The following is a guest post from Ed Wallace, covering principles from his new book, THE RELATIONSHIP ENGINE: Connecting the People who Power Your Business (AMACOM October 2016).
You know intuitively that relationships matter when it comes to business success. It’s harder to put that knowledge into action for a company, where quantifiable facts tend to reign supreme. Yet it’s the Relational Leader, a leader who prioritizes business relationships and their effects on the company, who leads modern companies to success. Read on to discover the five practices that make a Relational Leader.
- Always be ‘Intentional’ about Relationships
A Relational Leader is anyone who intentionally puts the other person’s goals and values at the forefront of each business relationship, creating an exceptional experience for others. This practice is known as Worthy Intent. Being intentional about business relationships is a career-long pursuit that allows the Relational Leader to launch, advance and elevate relationships across hierarchy and generations.
What can you do to become a Relational Leader? Make an intentional commitment to put the relationship at the forefront in all of your interactions.
- Become Great at ‘Observing Behaviors’
As ‘intentionality’ manifests, Relational Leaders become dialed into the behaviors of the important business relationships and ad hoc, drive-by relationships around them. This capability can be developed whether you are an introvert or an extrovert; a Boomer, Gen, or Millennial; a manager or a team member. It begins with paying attention by being completely in the moment with the person you are working with, then engaging them with well-thought-through questions, and finally with capturing the Relational GPS® – their Goals, Passions, and Struggles that emerge and utilize that GPS to continue to build the relationship.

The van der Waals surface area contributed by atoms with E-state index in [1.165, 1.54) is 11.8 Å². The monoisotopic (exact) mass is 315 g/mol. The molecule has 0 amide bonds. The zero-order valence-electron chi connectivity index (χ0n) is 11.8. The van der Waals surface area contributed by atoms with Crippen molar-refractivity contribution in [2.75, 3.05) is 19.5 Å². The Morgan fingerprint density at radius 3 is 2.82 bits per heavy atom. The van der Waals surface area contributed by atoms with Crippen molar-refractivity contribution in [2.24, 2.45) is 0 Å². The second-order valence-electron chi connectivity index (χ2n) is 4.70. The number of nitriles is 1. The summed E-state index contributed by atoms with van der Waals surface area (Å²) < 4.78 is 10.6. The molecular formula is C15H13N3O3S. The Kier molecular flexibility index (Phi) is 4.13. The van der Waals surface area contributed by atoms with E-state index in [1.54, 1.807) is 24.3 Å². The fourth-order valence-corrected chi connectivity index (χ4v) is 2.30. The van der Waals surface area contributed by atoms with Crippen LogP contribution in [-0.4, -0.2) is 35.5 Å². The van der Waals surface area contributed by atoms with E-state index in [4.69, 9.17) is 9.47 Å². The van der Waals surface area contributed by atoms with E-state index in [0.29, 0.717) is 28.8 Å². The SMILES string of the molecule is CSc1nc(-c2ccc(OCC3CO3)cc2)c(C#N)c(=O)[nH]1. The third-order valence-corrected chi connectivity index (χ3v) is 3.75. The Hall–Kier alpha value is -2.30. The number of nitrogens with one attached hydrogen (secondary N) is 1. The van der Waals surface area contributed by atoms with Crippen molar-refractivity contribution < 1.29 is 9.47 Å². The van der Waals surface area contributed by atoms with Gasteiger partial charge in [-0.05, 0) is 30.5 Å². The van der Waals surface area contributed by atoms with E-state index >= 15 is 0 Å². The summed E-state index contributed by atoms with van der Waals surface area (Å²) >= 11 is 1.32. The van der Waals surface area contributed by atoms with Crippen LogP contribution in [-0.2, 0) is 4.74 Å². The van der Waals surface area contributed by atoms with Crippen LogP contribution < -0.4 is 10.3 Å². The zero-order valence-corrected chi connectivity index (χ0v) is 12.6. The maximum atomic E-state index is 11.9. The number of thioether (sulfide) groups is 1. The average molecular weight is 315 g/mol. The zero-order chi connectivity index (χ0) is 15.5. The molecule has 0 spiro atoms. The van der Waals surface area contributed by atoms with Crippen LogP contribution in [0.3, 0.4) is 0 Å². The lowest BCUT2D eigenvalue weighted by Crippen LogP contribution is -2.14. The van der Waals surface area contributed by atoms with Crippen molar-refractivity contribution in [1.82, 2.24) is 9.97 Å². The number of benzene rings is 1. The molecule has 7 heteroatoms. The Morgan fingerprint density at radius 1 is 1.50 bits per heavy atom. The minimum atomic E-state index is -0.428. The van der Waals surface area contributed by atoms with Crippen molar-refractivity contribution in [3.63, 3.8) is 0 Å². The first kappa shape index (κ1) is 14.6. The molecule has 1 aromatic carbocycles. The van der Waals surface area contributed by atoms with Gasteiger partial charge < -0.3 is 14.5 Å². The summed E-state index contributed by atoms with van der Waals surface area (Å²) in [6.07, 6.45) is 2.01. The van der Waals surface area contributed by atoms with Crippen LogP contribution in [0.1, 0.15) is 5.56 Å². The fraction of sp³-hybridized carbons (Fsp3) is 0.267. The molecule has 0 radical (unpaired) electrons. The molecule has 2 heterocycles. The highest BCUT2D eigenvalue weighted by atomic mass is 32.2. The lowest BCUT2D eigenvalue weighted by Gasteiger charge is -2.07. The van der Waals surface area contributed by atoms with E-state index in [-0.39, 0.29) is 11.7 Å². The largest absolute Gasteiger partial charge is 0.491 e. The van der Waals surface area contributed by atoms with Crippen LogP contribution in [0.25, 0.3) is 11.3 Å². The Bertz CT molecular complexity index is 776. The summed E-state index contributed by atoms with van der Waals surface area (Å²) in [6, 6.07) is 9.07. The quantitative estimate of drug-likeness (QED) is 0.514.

- Respect ‘At-Will’ Relationships
Most business structures today are a complex combination of hierarchical and cross-functional approaches. Leaders no longer make requests solely of those in their chain of command; they consistently need experts from other areas, while knowing that their requests might not fit into those experts’ work descriptions. That makes the support these experts provide “at-will.” Relational Leaders respect the role and challenges of their At-Will colleagues and find ways to adapt their approach in ways that balance team and At-Will relationships, commitments and timelines.
- You are the ‘Value Proposition!’
A company’s value proposition is the benefit it offers to its clients or whichever other party it serves. Think of the best leaders you have observed and spent time with during your career. Now think about what made them memorable and a great leader in your eyes. You likely are recalling that their intentions were good, they stood for more than just the organization, and that they had a purpose that was bigger than themselves. In essence, they didn’t promote themselves, but the value they could bring to others. To become a Relational Leader, don’t promote yourself—promote what you can provide to achieve common goals with others.
- Inspire Purpose in Your People
Relational Leaders inspire a sense of purpose in those they work with. They see the larger good of the organization, the project, or the product and the importance and excitement of their own role in supporting these. People perform at their best with a clear sense of purpose when challenged with the following five questions:
- Who do you want to be?
- How do you want to be perceived?
- What am I here for?
- What is most important to me?
- What will my contribution be?
When employees feel purposeful about their actions, they perform better and more efficiently. Relational Leaders are in a unique position to help the people around them identify their purposes and contribute more effectively based on that. With their purposes in mind, these employees can identify how they’re best suited to help those around them—and in effect, they become Relational Leaders in their own spheres!
Ed Wallace is President and Chief Relationship Officer of Relational Capital Group. He consults with and speaks for corporations and associations across the globe with a client list that is a who’s who of Fortune 500 companies. In addition, Ed is currently on the Executive Education faculty of Drexel’s LeBow College of Business and Villanova University’s Human Resources Master’s program.